“Mad Rantings of a Woman Welder”

I want to steal the name of her blog.  Seriously.

This is a fantastic look into the workings of a women welder’s mind written by Wendy Welder.  Perhaps she is related to our good friend, Joe Welder??


How it all started.
Even as a little girl, I had dirt under my fingernails and grease smeared across my face. I grew up in the garage, at the shop, out in the yards with my Dad. Dad worked in tire retread and his hobby was cars, so I saw a lot of cars, a lot of trucks and a lot of men in my childhood.

Weekends were spent at the race track or at car shows. Dad raced a 1972 Nova before I was born, and I think everytime we went to the track he wished it was him out there. It wasn’t long before I wished it was me.

My first car was a Chevy Nova. I drove it everywhere, and I loved it like it was my child. But, it was my first car, and I was just learning how to take care of it and how everything worked. My parents always reminded me to check the oil and I always forgot. When the engine blew, Dad made ME replace it. (Of course he helped) And while I had always been around when he worked on cars, seeing the daylight through the hole in the block where the rod had flown through, and the whole process of the replacement, the sense of accomplishment when the car was up and running again, made me love that car even more and made me want to spend the rest of my life around cars.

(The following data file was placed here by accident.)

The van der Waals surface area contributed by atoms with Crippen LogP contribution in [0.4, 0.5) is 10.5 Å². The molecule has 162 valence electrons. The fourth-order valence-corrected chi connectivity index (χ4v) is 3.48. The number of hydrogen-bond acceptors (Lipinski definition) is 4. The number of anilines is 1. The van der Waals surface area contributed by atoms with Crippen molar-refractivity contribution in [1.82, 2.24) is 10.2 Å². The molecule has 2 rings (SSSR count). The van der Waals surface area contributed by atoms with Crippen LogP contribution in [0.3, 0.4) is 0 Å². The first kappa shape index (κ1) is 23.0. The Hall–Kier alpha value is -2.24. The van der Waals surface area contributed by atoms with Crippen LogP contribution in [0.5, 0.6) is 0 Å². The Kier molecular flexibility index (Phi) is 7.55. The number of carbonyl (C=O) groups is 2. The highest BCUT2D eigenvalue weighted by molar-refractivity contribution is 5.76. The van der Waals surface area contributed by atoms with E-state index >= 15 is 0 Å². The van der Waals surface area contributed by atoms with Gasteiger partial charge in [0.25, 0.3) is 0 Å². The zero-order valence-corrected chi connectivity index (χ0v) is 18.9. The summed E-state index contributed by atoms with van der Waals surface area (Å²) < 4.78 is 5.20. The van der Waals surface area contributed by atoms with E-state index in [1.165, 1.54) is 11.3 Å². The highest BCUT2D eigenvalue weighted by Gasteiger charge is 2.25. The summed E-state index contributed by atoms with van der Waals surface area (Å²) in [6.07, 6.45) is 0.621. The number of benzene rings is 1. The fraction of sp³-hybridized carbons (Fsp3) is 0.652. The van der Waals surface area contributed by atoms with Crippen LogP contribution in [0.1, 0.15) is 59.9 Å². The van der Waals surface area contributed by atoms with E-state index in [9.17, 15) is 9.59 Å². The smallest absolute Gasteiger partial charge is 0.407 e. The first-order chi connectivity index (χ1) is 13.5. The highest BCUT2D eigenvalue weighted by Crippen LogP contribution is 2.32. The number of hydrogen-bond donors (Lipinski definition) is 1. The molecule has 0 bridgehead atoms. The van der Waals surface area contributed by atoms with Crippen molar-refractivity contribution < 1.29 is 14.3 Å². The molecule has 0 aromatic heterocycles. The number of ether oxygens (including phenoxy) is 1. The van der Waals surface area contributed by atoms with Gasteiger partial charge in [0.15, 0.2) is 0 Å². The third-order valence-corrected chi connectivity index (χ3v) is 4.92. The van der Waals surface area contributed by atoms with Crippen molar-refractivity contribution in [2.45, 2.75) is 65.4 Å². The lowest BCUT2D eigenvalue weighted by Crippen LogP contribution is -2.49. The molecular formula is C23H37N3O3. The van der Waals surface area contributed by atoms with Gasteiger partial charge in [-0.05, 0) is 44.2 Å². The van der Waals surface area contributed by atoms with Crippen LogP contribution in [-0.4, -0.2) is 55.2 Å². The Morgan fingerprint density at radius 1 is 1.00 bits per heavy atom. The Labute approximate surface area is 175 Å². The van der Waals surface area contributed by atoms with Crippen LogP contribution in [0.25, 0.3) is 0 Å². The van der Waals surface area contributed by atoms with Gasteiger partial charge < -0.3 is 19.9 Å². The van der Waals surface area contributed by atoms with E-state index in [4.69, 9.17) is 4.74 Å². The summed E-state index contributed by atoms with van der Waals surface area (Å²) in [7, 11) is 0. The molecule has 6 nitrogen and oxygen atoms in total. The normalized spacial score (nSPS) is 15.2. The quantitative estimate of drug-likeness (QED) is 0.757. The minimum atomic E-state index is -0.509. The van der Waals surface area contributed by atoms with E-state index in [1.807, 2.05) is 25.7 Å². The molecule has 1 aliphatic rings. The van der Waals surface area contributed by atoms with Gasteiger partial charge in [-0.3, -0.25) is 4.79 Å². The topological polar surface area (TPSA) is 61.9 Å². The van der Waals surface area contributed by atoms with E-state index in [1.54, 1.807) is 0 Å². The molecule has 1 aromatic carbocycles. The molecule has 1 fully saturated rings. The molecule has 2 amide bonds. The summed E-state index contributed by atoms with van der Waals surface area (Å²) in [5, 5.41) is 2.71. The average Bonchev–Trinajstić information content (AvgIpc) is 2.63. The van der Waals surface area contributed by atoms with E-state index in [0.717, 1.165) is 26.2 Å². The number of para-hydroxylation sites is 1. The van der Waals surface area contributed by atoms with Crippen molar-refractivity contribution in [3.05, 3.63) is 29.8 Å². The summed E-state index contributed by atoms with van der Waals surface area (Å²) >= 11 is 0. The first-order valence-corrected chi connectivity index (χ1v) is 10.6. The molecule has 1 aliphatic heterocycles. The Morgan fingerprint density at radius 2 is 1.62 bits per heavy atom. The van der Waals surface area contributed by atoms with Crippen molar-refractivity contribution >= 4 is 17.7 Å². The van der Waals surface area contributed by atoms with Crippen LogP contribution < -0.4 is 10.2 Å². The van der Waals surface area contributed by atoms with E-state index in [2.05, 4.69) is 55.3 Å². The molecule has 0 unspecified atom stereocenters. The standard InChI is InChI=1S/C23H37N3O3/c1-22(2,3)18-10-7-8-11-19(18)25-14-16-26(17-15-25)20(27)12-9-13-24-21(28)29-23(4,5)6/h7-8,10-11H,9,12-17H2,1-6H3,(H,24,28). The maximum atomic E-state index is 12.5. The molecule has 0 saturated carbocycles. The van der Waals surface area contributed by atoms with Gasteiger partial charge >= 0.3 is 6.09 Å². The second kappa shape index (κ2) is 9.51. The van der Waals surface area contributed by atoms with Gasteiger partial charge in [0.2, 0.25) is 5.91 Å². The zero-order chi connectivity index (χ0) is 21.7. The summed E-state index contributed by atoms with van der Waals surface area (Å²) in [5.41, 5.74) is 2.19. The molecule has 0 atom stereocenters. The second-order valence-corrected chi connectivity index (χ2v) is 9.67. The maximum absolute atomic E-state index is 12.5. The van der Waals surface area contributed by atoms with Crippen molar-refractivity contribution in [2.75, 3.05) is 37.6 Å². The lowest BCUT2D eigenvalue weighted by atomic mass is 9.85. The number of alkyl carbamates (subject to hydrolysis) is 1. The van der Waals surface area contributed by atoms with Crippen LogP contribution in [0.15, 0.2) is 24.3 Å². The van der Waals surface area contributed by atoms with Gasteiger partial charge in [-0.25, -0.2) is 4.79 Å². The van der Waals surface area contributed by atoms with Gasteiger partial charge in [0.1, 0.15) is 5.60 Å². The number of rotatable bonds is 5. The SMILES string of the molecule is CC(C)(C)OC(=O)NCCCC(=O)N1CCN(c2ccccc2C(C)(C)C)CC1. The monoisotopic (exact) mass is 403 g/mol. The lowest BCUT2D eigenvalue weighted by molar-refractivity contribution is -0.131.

Britain’s Women of Steel

Gordon Brown has lately honoured the women who worked in the steel factories during WWII!  Huzzah for our fellow Rosies from across the sea!

Sheffield’s World War II Women of Steel are thanked

Prime Minister Gordon Brown has paid tribute to hundreds of female workers who toiled in the steel factories of South Yorkshire during World War II.

The workers, known as the Women of Steel, produced metal which was essential for the war effort.

Among them were Ruby Gascoigne, 87, Dorothy Slingsby and Kathleen Roberts, both 88, and Kit Sollitt, 90, who were honoured on a visit to Downing Street.

They travelled from Sheffield on a train named the Women of Steel Express.

The engine was specially renamed in honour of the occasion and was unveiled by the four steel mill veterans before their journey on Wednesday.

The women received a special letter of thanks from veterans minister Kevan Jones and met Sheffield MPs at the House of Commons before visiting 10 Downing Street.